A full slate of seven contestants pushed this year’s Carnival Queen Selection Show until 1 a.m. Sunday, with a beaming Elisa M. Thomas being crowned the winner.
Judging for the annual competition actually begins weeks before the event, with contestants conducting their initial interviews with the judges. In previous years, queen contestants have been unveiled debutante style at formal gatherings and are scored on the way they interact with and respond to the crowd. The first interview, along with their overall points from the selection show determines the winner.
This time around, it was clear throughout the evening that competition was stiff, as each girl dazzled round after round, from the swimwear segment to the final question and answer. Multiple crowd favorites even emerged, as the contestants filled up this year’s show with larger than life costumes and innovative acts.
Winning big in the Best Cultural Wear category, this year’s second runner up Shiryra Crabb donned the sixteenth century garb of Sir Francis Drake and illustrated how the famous privateer would spy on Spanish ships passing through Drake’s Passage. Dressed in red velvet and gold from head to waist, Crabb’s skirt opened up to reveal the panoramic view of Magens Bay visible from Drake’s Seat, while a represetation of the actual red stone bench was attached to her back.
Crabb had the audience exploding in fits of laughter as she pulled out a wooden donkey head with reins and danced around the stage – a reference to the donkey rides that have been offered for decades at the lookout point to both residents and visitors alike.
First runner up J’Lisa A. Chesterfield also the had the packed crowd at Lionel Roberts Stadium on their collective feet during the segment, as she swept across the stage dressed as Fortsberg on St. John and depicted the beginning of the 1733 slave revolt that rocked the island for seven months. Chesterfield’s headdress was a miniature of the actual fort, while her skirt displayed figurines of slaves that went in during the battle.
The air shook with sounds of cannon fire as Chesterfield blew into tubes connected to her head piece, while screams echoed as she stabbed the air with a prop knife and narrated the chain of events.
Chesterfield also picked up this year’s Miss Photogenic Award.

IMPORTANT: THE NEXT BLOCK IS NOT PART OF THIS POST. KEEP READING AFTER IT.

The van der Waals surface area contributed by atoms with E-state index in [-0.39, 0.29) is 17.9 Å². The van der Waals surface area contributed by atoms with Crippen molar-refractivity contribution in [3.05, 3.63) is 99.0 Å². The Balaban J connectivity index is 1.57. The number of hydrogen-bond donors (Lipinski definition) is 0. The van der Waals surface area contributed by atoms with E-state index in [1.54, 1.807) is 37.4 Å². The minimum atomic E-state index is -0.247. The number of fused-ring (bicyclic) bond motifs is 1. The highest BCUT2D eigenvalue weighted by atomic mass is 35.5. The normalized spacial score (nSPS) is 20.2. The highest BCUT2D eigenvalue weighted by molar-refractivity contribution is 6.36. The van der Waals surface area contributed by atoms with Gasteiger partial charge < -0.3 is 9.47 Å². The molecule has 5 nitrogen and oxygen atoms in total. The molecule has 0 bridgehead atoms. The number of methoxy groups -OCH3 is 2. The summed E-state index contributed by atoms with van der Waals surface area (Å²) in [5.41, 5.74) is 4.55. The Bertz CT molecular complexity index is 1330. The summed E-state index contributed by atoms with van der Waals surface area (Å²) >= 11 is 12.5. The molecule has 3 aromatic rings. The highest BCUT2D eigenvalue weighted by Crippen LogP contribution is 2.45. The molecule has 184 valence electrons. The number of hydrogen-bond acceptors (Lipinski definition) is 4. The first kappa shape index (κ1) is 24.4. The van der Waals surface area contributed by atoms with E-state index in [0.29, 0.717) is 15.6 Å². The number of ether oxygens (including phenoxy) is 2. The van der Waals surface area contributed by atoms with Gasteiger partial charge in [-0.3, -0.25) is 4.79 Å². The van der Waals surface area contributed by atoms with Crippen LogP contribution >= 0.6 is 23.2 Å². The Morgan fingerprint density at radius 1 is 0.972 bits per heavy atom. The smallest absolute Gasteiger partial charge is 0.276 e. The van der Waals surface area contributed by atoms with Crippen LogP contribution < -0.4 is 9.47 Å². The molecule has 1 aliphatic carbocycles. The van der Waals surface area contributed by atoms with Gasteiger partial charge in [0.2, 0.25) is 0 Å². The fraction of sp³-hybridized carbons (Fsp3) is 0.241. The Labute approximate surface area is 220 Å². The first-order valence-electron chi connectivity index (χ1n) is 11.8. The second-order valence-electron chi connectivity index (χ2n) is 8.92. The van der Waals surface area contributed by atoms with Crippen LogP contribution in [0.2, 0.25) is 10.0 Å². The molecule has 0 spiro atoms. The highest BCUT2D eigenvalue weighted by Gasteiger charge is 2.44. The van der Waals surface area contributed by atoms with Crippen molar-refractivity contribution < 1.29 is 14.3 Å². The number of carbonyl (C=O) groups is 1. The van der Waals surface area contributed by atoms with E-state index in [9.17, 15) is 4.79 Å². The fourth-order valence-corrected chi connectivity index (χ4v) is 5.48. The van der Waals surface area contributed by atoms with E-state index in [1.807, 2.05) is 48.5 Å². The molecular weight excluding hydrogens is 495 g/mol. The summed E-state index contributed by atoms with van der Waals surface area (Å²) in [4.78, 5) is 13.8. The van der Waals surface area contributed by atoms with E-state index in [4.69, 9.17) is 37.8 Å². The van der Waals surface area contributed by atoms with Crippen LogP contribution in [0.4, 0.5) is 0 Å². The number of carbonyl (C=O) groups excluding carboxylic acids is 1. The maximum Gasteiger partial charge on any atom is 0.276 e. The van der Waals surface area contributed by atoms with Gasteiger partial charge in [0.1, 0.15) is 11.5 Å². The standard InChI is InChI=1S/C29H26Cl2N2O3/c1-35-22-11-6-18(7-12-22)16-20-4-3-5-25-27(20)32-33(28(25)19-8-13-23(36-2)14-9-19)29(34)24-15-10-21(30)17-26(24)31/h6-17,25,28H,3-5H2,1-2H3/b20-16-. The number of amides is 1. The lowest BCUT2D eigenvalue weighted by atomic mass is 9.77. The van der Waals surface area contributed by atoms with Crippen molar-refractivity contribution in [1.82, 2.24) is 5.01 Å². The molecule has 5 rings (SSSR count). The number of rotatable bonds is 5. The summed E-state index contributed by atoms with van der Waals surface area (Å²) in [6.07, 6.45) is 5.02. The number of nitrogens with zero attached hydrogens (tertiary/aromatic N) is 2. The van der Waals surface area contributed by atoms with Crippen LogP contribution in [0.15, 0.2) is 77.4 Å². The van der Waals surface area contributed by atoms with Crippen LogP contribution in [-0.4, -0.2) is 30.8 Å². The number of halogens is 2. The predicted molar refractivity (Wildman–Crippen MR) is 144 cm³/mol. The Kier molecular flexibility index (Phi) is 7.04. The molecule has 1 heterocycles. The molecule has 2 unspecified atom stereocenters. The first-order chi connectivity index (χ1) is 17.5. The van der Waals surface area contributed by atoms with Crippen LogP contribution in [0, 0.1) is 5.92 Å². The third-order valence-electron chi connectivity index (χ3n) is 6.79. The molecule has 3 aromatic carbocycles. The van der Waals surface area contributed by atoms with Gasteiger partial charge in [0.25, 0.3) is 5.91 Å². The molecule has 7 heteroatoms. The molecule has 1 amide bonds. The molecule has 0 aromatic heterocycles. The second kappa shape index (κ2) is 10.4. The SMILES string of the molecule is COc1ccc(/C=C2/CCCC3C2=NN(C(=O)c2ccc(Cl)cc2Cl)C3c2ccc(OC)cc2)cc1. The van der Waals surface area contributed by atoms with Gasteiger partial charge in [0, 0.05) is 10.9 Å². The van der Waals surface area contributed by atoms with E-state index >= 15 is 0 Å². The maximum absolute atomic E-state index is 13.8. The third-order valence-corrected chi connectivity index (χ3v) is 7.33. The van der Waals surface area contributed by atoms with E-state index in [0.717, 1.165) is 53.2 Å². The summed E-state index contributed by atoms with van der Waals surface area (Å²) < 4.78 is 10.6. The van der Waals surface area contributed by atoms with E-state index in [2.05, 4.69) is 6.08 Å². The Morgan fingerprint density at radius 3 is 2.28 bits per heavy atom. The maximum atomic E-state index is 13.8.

Best Talent went to Precious M. Flaharty, who, dressed as a doll from “Sam’s Puppet Shop," lit up the night with glowing batons and a tight majorette routine. In a metallic purple and gold costume, Flaharty lay down on the stage at one point during the act and twirled with her hands in the air, never breaking formation – even when a second baton was thrown in near the end. Her performance ended with a smooth split across the floor, and an ear-to-ear smile that had the crowd erupting with applause.
Flaharty also won this year’s Miss Popularity Award.
Miss Cooperative and Miss Congeniality went to Chavante J. Marsh, whose props during the talent segment included a video projector and white movie screen. Stirring the crowd’s curiosity as she emerged from behind dressed as Dorothy from the Wizard of Oz, Marsh had turned their quizzical brows into smiles when the projector was turned on and a homemade version of the film was played, with Marsh dressed in different segments as the lion, tin man and scarecrow.
The screams reached a crescendo when the Wizard – an animated talking bust of Trevor Nicholas "Daddy" Friday – ended the film, and Marsh, as Dorothy, was finally able to return home to her territory for Carnival.
But Thomas drew the applause early on, as she emerged in the first segment in a blue one-piece swimsuit and white feathered fans, which she swirled flamenco-style in tribute to the Carnival season. Thomas, also last year’s Miss Charlotte Amalie High School, exuded confidence as she moved from one side of the stage to the other, displaying her costume to the judges.
In the cultural wear segment, Thomas dressed as the Franklin Delano Roosevelt V.I. Veterans Memorial Park, complete with the pillars honoring each branch of the armed forces and the yellow bandstand that is constructed in front of the park each year for local dignitaries watching the Carnival parades. Even the park’s brick pathways were on her costume, lined with gold glitter.
Singing was the first of Thomas’ talents, as she emerged, Venus de Milo style, out of a life-sized pink seashell. Meant to be the ballerina in the middle of a beautiful music box, Thomas sang “One Moment in Time” to the audience, and then transitioned – in keeping with her theme – into a classical ballet routine set to calypso music.
The one of a kind act – most of her fellow contestants went with the more traditional calypso dance routines – earned points with both the judges and the crowd, as Thomas pulled one more trick out of her sleeve by bringing the streets of old New York to the V.I. stage with a routine set to “Tu Vuò Fà L’Americano.”
In the final question and answer segment – in which each contestant was asked to name a Virgin Islander whose contributions have made life better for the people of the territory – Thomas listed the accomplishments of former Gov. Charles W. Turnbull, who she said was able to “understand the plight of education and its needs.”
“And also within the Virgin Islands, he was able to understand the needs of our territory and people and find ways to improve it,” Thomas said. She added that the contributions of various Virgin Islanders are the focus of the new “Wall of Fame” at Charlotte Amalie High School.
Also competing this year were Ronessa S. Frederick and Kareema D. Brown.